But the man who is self-controlled,
who meets the objects of the senses
With neither craving nor aversion,
Will attain serenity at last.
– Bhagavad Gita 2.64 
I like this passage from the Gita. It’s aspirational in a way that seems out of my grasp, yet reminds me, at the same time, to not be so grasping. Even to “like” it, is to fall into the very response that it warns against: craving (raga) and aversion (dvesha). Just envisioning what this would be like is difficult for me. What would it mean to meet each sense object, each next thing, each past thing, with equanimity?
I’m not there yet.
What I can envision, is creating a little conscious pause between that sense object and the craving or aversion. In other words, a space between the stimulus (whether external or internal) and my response to it. As the oft-quoted Viktor Frankl advises: “Between stimulus and response there is a space. In that space is our power to choose our response. In our response lies our growth and our freedom.” (Man’s Search for Meaning).
I’m not really there yet either.
At least, not all the time. Maybe not even often. I have experienced that pause that changes response from thoughtless reaction to (more) considered action – and it’s as powerful a place as those who are (or have been) there tell us – but even that place seems beyond my line of sight. So most days, I work on the pause after the reaction. Let’s call it a reflection after the fact…after the glossy catalog has caused raga to rage through me (and maybe even after I’ve already rationalized an unnecessary purchase), or after two hours of the paradoxically active dvesha practice of vegging on the couch.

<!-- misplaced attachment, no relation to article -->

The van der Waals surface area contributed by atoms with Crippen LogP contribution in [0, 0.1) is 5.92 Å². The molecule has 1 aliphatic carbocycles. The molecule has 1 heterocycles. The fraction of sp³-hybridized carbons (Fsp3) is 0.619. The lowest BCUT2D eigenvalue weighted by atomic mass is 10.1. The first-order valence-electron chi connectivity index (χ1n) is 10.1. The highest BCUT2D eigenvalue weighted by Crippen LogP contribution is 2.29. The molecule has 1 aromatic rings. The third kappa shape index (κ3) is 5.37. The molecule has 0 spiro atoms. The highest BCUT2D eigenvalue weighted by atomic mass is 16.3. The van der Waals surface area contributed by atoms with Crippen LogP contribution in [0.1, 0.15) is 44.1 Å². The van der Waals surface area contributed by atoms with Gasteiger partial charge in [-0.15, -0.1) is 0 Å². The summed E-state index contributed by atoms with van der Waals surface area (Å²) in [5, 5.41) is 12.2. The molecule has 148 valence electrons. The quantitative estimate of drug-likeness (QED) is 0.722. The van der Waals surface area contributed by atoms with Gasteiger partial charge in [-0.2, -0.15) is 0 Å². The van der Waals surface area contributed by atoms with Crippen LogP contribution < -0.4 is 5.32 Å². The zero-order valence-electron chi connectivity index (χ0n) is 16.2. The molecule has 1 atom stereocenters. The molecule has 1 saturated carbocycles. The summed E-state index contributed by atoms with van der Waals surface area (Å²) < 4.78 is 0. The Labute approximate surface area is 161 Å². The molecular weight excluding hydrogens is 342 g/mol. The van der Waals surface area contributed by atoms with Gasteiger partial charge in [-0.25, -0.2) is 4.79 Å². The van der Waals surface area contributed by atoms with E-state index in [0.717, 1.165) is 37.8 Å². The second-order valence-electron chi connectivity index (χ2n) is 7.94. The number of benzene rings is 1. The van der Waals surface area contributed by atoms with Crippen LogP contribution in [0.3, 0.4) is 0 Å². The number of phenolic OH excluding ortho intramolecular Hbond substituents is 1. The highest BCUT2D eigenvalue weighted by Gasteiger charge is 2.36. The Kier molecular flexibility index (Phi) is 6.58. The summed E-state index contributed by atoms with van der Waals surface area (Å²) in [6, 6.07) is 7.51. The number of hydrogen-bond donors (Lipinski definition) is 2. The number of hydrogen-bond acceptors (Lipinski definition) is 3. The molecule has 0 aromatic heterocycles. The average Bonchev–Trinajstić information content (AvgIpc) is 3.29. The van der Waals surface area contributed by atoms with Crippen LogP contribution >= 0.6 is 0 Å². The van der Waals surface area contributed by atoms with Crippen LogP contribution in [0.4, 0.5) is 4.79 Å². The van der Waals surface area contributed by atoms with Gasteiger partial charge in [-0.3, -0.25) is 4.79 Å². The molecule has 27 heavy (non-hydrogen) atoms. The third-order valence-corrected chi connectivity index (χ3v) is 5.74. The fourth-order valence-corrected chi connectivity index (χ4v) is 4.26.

I am mostly at the point now, where this practice of reflection has created a space between the emotion caused by a stimulus and the action that follows that emotion. That is, “response” can mostly be broken down into the internal (emotion) and the external (action) so that the rapid sequence looks like this: stimulus > emotion > action.
I like to think that my practice of reflection is helping to widen the space between my emotion and whatever action (or reaction) it may lead to, making it more possible to slow down the whole response sequence. In Buddhist Sutras, Irv Jacob writes, “We don’t control our emotions, we control our intellectual response to these emotions—or we don’t.”
This I can grasp. So while I occasionally visit Frankl’s freedom, and I believe that the Gita’s serenity is somewhere down the road, right now I’m occupying a growing post-emotion space.
That’s where I am, today.
 From Bhavagad Gita: A New Translation by Stephen Mitchell (2000).